I visited one of the communities known as a kibbutz barely a mile away from the Gaza strip. This kibbutz is under the constant threat of rockets being fired by the Palestinian Sunni-Islamic fundamentalist organization known as Hamas from Gaza. The deadliest day of the protests was May 14, 2018 when the new American embassy held its opening ceremony. It fell on a symbolic date for both sides – the 70th anniversary of the creation of Israel. That is a joyous day for Israelis, but an event regarded by Palestinians as their “Nakba” or catastrophe when they lost their homeland. Life in this kibbutz could often be described as “normal,” except for when Hamas rockets and mortar shells rain down. This happens monthly, and sometimes daily. The people here have, at best, fifteen seconds to find shelter from the rockets and shells when the warning sirens sound. And then there are the flaming kites that have destroyed thousands of square kilometers of crops, houses, and nature reserves over the past two months. When the chaos dies down, the people of this kibbutz try to return to some measure of normalcy in their daily lives.
I met Mr. Saed, chief negotiator of the Palestinian Liberation Organization Mr. Saed told me about the violence carried out by Hamas and Israeli forces, as well as Palestine’s recent diplomatic relations with the US—support from Obama, followed by failed talks with Donald Trump and his son-in-law Jared Kushner. Saed mentioned that since the plan to move the American embassy to Jerusalem was announced, Palestinian officials have refused to meet with their American counterparts I gained a deeper understanding of the challenges that Palestine faced. I offered to speak to American lawmakers about their cause and act as a voice for freedom.
My journey to Israel showed me the pressures and challenges that both sides face. I learned more about the serious threats that Israel faces directly outside its borders. I am acutely aware of the discrimination and oppression that the Jewish people have experienced for centuries; my visit to the Holocaust Museum in Jerusalem was an acute reminder of the atrocities committed against the Jewish people only several generations ago. On the other hand, many Palestinians face human rights abuses on a daily basis and live in refugee camps in a crushing state of poverty. When I visited the West Bank, my heart broke for the Palestinians that I saw there, who were struggling to obtain basic necessities such as food and water.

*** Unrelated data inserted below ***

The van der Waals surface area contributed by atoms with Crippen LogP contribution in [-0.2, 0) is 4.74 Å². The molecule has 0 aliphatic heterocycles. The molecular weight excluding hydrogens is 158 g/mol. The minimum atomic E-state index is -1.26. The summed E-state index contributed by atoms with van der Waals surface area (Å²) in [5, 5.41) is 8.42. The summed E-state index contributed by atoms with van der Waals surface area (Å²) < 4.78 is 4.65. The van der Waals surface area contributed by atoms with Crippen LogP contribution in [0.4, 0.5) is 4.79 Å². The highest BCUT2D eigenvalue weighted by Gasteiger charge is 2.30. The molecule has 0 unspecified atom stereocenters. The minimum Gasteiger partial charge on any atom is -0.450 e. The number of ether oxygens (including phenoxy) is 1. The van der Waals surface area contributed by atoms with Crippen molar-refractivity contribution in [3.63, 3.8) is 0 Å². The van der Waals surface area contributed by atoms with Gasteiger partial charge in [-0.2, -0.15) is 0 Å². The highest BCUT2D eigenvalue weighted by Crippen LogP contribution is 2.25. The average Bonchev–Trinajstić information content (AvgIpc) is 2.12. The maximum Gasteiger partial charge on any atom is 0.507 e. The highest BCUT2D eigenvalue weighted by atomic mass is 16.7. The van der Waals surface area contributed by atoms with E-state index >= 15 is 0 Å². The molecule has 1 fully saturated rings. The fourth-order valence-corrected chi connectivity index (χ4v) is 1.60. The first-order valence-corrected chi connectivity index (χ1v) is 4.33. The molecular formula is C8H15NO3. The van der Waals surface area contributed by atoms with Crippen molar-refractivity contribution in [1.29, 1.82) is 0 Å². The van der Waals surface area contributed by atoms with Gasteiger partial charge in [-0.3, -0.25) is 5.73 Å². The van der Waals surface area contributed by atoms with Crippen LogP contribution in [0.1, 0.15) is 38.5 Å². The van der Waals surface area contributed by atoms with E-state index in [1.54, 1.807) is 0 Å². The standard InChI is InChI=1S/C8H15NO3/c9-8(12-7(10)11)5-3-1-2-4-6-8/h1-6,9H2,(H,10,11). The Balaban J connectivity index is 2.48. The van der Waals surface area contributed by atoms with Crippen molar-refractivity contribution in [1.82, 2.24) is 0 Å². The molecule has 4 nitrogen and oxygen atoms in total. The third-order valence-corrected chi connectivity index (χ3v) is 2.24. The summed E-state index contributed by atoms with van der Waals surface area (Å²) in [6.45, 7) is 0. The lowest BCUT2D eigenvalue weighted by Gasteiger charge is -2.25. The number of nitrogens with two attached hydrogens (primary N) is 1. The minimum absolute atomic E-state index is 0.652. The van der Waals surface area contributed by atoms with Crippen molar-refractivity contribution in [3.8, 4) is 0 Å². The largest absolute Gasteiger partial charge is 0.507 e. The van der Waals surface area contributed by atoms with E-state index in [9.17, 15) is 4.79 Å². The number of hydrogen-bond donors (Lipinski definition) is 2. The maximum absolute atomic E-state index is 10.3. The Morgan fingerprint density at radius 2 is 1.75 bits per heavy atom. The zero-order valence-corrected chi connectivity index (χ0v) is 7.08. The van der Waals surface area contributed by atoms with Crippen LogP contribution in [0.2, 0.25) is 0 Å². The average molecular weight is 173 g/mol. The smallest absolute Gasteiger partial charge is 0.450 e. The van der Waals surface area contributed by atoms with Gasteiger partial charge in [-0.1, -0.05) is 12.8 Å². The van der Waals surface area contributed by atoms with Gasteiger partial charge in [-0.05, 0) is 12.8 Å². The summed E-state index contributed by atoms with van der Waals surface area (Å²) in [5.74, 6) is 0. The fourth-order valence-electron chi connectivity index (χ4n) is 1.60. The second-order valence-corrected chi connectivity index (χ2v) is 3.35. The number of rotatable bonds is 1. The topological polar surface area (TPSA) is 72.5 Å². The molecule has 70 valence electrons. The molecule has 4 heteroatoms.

No single side is to blame for this. In addition to the Israelis and Palestinians, parties such as the US, Iran, Syria, Saudi Arabia, Jordan, Lebanon, and groups like Hamas and Hezbollah have all played roles in bringing the conflict to its current state. In the end, the Israelis and Palestinians suffer.
Looking back on my conversations with Israeli and Palestinian figures, I did not get the impression that a two-state solution will happen anytime during the next five or ten years. However, that does not mean that ongoing peace efforts are for naught.
Older Jews and Arabs bear the heavy weight of history in their hearts and minds. Looking forward is difficult for them, since their thoughts of the future are often tainted by the past. But many among the younger generations of Israelis and Palestinians are different. They want to work together. To live together. Most importantly, they want to build a future together.